Do We Have Free Will? Neuroscientists Aren’t Sure

MedicalResearch.com Interview with:

Veljko Dubljević, Ph.D., D.Phil. Assistant Professor of Philosophy, Department of Philosophy and Religious Studies, and  Science Technology and Society Program, North Carolina State University Raleigh, NC 27607 

Dr. Veljko Dubljević

Veljko Dubljević, Ph.D., D.Phil.
Assistant Professor of Philosophy,
Department of Philosophy and Religious Studies, and
Science Technology and Society Program,
North Carolina State University
Raleigh, NC 27607 

MedicalResearch.com: What is the background for this study?

Response: There is considerable controversy about the interpretation of data of the neuroscientific studies done by Benjamin Libet. On the one hand, Libet claimed that his work disproves certain metaphysical conceptions of free will (Libertarianism), whereas it does not disprove others (e.g., Compatibilism). In a nutshell, the reason for these claims is that Libet found preparatory brain activity (Readiness Potentials or RPs) some 500ms before the conscious decision to act was felt by study participants. That seemed to exclude the possibility that mental causation was taking place. At the same time, the onset of movement left a time-window for a ‘veto-decision’. This led Libet to conclude that there is no ‘free will’, but that there is a ‘free won’t’.

On the other hand, there were many criticisms of the study – methodological or substantive. Most notably, Patrick Haggard argued that it is not RPs that are correlates of a decision to act, but Lateralized Readiness Potentials (LRPs). Haggard agreed with many critics of Libet in that RPs could be connected to a range of other phenomena, and that preparatory brain activity that is most important for a decision to act already has to be ‘lateralized’. Namely, the decision to move the left or right arm is critical in this regard, and will lead to RP being focused in one or the other hemisphere, thus making LRPs the point of interest for any conscious decision to act. All in all, Haggard claimed to have replicated Libet’s major findings, with the caveat that timing of LRPs excludes the time-frame for a ‘veto-decision’. This Haggard claimed makes the evidence more in line with the metaphysical doctrine of ‘hard determinism’, which excludes agency and responsibility.

Many other neuroscientists followed Libet’s (and Haggard’s) lead and these experiment became part of ‘lore’ in neuroscience education – many other labs performed similar experiments and claimed to basically replicate the findings.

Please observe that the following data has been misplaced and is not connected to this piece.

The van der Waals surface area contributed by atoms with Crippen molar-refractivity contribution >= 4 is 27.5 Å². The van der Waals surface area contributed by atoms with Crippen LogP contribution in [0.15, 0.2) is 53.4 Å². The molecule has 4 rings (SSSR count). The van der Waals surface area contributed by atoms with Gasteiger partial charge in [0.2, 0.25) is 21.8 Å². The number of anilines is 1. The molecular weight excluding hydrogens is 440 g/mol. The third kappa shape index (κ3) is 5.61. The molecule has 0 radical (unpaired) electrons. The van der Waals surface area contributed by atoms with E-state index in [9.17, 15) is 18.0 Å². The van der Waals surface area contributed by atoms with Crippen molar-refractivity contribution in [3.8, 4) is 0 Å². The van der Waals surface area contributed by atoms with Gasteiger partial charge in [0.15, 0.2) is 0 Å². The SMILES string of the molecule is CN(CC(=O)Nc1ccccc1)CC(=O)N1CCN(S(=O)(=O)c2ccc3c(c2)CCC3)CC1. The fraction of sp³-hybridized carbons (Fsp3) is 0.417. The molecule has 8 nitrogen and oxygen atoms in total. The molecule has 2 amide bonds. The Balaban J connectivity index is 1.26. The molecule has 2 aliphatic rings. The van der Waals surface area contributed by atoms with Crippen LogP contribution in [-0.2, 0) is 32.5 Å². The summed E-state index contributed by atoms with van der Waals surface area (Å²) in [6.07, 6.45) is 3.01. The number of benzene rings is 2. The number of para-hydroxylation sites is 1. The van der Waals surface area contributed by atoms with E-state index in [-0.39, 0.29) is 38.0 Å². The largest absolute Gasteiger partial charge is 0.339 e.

Our study was the first to review all available evidence.

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Considering Circadian Rhythms May Aide in Diagnosis of Consciousness Disorders

MedicalResearch.com Interview with:

Copyright Anna-Lisa Bexten Dr. Christine Blume PhD Post-Doctoral Researcher University of Salzburg Centre for Cognitive Neuroscience (CCNS) Laboratory for Sleep, Cognition & Consciousness Research Salzburg

Dr. Christine Blume

Dr. Christine Blume PhD
Post-Doctoral Researcher
University of Salzburg
Centre for Cognitive Neuroscience (CCNS)
Laboratory for Sleep, Cognition & Consciousness Research
Salzburg

MedicalResearch.com: What is the background for this study? What are the main findings?

Response: We are governed by rhythmic processes. Many of these processes follow a circadian pattern, that is, they have a period length of approximately 24 hours and are under tight control of a biological master clock located in the suprachiasmatic nucleus of the hypothalamus. Given the circadian variation in global states like alertness, it is not surprising that consciousness also varies rhythmically in healthy individuals, it follows the sleep-wake cycle.

From a clinical perspective, misalignment of circadian rhythms, which occurs when the sleep-wake schedule is at odds with the light-dark cycle as in the case of night shifts, can cause considerable stress, have detrimental effects on the immune system and impair cognitive abilities. Despite the knowledge that entrained circadian rhythms are important for healthy body and brain functioning, very little is known about circadian rhythms in patients diagnosed with a disorder of consciousness (DOC) following severe brain injuries. We argue that studying circadian rhythms in DOC patients may be especially interesting and important for two reasons.

First, the presence or absence of circadian rhythms as well as anomalies in them could be informative about the state of the patient as well as their potential for recovery.

Second, this could provide information about time points that best capture remaining cognitive functions thereby minimising the risk of misdiagnoses.

Beyond this, examining circadian processes may also provide targets for therapeutic interventions such as light stimulation, which has proven successful in individuals with e.g. circadian sleep disorders. Interestingly, analyses with Lomb-Scargle periodograms revealed significant circadian rhythmicity in all patients (range 23.5-26.3h).